Company paid CDL training in Ohio

Discussion in 'Trucking Schools and CDL Training Forum' started by droo, Nov 16, 2014.

  1. Reefer_Madness

    Reefer_Madness Bobtail Member

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    Apr 16, 2014
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    sounds like "Go Bucks" is a pitchman for the Pumpkin patch and has fabricated his/her creds to try and suck even more new drivers over there.... friggen redonkulous!!
     
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  3. lcfd15

    lcfd15 Medium Load Member

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    Sep 17, 2014
    Dallas/Ft. Worth, TX
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    Actually most DO qualify for financial aid when going through a technical school or college. There is such a thing as FASFA, which is a federal grant for school that 95% of people qualify for that are making under 75k a year. All you do is apply for it and it covers up to 5800/year for tuition, fees and equipment. Another thing is I don't know where you are, but here in GA and a few other states I have NEVER seen a tech college or school cost that much for their CDL program. That is most likely a CDL mill school price!
    I see what you mean. For instance, like me here with Knight Transportation. Yes, it is a contract free program, but it does cost 3400. We sign a promissary note that I can keep paying on (25/ week until paid off with 0% interest) even if I decide to leave the company (only 1 other company in the industry does this type of program, Millis Transfer). I can pay it off early or not, but either way I can leave if I feel the need to and I don't have a company starving me for miles and than holding a contract over my head saying "well if you leave you will have to pay back the loan or the penalty to us for leaving". And yes, I get 400/wk during my training, but in the end, I am making more than I am paying out. The training pay starts at 35-44 sliding scale. so lets say I get all long loads and average 2500 (low end for slow season here) is 875 before all taxes and deductions. Quite frankly, 875 is a decent check for someone coming in to the business being compared to other starter companies out there. Now lets say you averaged 2500 miles but it was a mix of some short loads, so your average pay is actually 39 cpm. That brings it up to 975 (more reasonable for a rookie because they want you to run the shorter runs to get more practice backing for a month or so). So that is still not bad i my book!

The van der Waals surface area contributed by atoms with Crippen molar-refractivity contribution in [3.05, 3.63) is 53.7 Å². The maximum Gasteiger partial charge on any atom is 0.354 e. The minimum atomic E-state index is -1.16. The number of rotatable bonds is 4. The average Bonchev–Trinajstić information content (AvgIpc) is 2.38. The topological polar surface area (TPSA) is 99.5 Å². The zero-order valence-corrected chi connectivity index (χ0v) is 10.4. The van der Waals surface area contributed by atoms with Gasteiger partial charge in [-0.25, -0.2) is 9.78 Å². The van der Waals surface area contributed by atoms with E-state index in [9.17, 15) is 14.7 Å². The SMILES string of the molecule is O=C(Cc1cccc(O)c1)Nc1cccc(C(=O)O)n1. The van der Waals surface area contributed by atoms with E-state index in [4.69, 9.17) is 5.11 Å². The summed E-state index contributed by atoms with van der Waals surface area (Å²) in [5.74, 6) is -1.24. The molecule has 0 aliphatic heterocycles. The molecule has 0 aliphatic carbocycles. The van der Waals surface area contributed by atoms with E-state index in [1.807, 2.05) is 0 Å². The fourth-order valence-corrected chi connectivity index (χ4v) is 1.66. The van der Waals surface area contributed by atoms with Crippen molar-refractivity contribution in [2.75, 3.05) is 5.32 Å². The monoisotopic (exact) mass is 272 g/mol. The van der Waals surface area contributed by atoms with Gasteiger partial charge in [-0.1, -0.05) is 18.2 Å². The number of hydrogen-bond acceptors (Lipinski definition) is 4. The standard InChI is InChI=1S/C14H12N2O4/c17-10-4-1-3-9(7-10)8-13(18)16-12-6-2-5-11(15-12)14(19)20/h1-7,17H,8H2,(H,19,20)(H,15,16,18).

Either way it all comes down to what you are looking or in a company and if THEY can offer it to you! Do not settle for anything less than what you are expecting out of a company. talk to drivers and see how they like the company and the training and all.

    Wish you the best on everything
     
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  4. droo

    droo Light Load Member

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    Nov 16, 2014
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    I'm not sure how it is elsewhere, but for some reason the schools here in Ohio seem to not be comparable with FAFSA federal aid. I got offered a pretty decent Pell grant (and whatever the other one is) last time I filled it out due to my income, but apparently the course has to be for credit toward a degree program to be covered-- none that I've found in Ohio are.

    Last time I looked in to it, there was one school in Arizona that had a "long course" that was covered by that, but so far nothing local.

    Here's hoping I get some good news from my recruiter on Monday. I know that it's gonna be a rough first year and it's ultimately probably a pretty lousy deal, but it's still an opportunity to get into the industry.
     
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